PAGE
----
In addition to the help these types of move-out programs provide to the community, some programs save students money and eliminate the need to buy new by hosting back-to-school yard sales. In addition, student-run move-out programs build valuable skills in leadership and event management!
- Northland College, Ashland, Wisconsin: SCRAM! Sustain. Conserve. Recycle. And. Move-out. SCRAM! is the move-out theme at Northland College. The Sustainability Office figured a clever acronym and a recognizable mascot (Sesame Street’s Oscar the Grouch) would attract more attention from the students and encourage residents to be thoughtful about their move-out habits. In an attempt to limit waste, Northland College is boosting opportunities for single-stream recycling and donations. SCRAM! runs in the final week before dorms close. As part of the program, each residential building is equipped with two side-by-side 12 yard dumpsters. One is for trash, one is for recycling. Each building also has a designated indoor space for donations (clothing, linens, furniture, housewares, etc). The donation sites are located in convenient, well-traveled locations (namely 1st floor lobbies and lounges), to increase participation. The majority of the donated items are added to the inventory of the ReUse Room. The ReUse Room is located on campus and is set up as a secondhand store – the only difference is that everything is free! If and when the ReUse Room reaches capacity, the rest of the goods are donated directly to the community.–description thanks to Sarah Christofferson, Sustainaibility Fellow at Northland College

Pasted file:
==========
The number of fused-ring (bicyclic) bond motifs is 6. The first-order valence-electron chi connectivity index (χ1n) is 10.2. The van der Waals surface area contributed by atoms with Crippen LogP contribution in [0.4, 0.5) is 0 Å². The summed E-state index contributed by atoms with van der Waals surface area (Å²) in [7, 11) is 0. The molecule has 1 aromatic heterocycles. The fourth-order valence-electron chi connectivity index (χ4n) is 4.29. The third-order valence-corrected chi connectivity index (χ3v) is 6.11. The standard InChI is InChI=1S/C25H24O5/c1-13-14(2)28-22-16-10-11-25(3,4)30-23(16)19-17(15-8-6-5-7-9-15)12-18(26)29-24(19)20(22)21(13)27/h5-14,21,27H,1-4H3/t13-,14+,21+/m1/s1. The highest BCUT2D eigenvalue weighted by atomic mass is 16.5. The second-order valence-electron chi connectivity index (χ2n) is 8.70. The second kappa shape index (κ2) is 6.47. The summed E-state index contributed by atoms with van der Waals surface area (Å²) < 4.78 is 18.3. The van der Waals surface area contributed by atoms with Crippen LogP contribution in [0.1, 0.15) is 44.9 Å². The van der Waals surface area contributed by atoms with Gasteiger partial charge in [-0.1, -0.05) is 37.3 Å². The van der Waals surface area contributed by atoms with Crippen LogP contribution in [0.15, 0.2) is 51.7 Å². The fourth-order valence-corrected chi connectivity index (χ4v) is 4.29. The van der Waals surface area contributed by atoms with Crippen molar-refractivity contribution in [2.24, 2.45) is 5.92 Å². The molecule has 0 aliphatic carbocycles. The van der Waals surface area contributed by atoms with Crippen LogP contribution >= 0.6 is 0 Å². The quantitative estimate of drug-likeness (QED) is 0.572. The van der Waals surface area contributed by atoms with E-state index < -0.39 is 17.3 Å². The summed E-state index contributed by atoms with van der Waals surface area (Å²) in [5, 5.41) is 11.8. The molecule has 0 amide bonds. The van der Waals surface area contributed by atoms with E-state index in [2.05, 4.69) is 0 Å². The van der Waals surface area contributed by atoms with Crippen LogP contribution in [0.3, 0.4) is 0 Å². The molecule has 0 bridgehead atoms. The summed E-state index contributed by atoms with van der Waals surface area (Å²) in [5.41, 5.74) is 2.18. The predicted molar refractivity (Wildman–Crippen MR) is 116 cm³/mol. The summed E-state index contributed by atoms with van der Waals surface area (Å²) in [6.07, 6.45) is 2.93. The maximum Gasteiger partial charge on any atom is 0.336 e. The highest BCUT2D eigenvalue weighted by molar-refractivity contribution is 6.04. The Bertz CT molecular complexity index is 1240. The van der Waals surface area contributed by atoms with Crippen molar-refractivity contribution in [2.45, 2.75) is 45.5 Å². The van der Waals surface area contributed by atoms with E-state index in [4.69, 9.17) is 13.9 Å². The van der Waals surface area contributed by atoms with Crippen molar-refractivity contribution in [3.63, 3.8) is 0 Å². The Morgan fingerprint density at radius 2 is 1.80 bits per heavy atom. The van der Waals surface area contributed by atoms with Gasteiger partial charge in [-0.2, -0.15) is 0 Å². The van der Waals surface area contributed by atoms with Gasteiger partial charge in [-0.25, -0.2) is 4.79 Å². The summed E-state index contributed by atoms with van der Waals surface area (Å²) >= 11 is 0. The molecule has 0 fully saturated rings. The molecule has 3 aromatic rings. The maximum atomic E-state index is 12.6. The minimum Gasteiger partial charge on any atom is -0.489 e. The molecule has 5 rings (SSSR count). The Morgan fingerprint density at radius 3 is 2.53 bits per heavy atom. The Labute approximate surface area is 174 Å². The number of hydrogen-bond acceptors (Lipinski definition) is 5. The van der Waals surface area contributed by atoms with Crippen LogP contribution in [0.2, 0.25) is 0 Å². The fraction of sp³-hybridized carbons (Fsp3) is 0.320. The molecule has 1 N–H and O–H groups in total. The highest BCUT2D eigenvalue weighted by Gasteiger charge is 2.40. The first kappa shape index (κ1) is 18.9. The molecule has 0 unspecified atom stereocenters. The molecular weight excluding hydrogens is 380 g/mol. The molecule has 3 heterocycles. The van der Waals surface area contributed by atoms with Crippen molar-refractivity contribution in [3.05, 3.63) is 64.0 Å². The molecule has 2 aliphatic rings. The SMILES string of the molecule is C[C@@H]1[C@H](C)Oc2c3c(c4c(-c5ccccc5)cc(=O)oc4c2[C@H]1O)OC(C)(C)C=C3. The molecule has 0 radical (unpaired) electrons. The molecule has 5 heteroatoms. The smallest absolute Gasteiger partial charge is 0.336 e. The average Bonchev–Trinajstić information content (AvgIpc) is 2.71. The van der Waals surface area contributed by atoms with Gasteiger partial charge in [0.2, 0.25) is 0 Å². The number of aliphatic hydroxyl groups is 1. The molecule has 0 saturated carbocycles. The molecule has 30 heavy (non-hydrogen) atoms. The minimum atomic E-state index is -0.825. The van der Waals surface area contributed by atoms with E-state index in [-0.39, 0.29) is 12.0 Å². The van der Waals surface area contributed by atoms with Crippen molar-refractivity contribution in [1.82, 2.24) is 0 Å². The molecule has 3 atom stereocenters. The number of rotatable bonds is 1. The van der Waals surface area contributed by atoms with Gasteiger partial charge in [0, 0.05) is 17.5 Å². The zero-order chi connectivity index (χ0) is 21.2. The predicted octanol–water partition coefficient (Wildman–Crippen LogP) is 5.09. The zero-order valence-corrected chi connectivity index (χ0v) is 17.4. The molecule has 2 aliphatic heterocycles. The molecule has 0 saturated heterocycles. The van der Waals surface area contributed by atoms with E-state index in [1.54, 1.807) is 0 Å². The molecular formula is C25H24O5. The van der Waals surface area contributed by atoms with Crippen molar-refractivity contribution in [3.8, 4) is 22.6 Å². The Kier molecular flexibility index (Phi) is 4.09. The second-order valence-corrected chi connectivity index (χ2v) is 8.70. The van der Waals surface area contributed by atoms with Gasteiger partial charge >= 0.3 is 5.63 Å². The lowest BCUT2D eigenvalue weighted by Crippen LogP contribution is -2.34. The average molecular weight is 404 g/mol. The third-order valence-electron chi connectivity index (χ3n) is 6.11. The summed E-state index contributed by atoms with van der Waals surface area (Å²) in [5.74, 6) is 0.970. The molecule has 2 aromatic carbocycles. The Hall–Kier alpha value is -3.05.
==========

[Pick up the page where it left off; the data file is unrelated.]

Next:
- University of New Hampshire, Durham, NH: Trash 2 Treasure. Approximately half of the 13,000 undergraduates attending the University of New Hampshire live on campus; each month they throw away about 25 tons of trash. However in May, that number rises dramatically to 120 tons due to move-out waste. In 2010, UNH had 13 extra 30-yard dumpsters delivered to campus just to handle move-out waste. The mission of the Trash 2 Treasure (T2T) program, started by the UNH Student Environmental Action Coalition (SEAC), is to reduce this move-out waste and reduce UNH’s overall contribution to landfills. Each May, T2T collects all of the usable stuff that students donate or throw away (all T2T members are official dumpster divers!), store and clean it over the summer, and then hold a 3-day yard sale during move-in weekend, selling it all back at reasonable rates to incoming and returning students. The income generated from the yard sale is used to pay for the costs of running the program over the next year. This model makes T2T the first student-run, self-sustaining program of its kind. T2T’s founder Alex Freid, and other T2T leaders are now working with students at other campuses to build similar, self-sustaining programs and the overall movement of students committed to waste reduction as part of the Post-Landfill Action Network (PLAN).–description adapted from “About UNH T2T;” additional information thanks to Alex Freid, Founder and Executive Director, PLAN
Tell us how YOUR campus reduced waste during move-out 2013. Share photos on our facebook wall or comment below.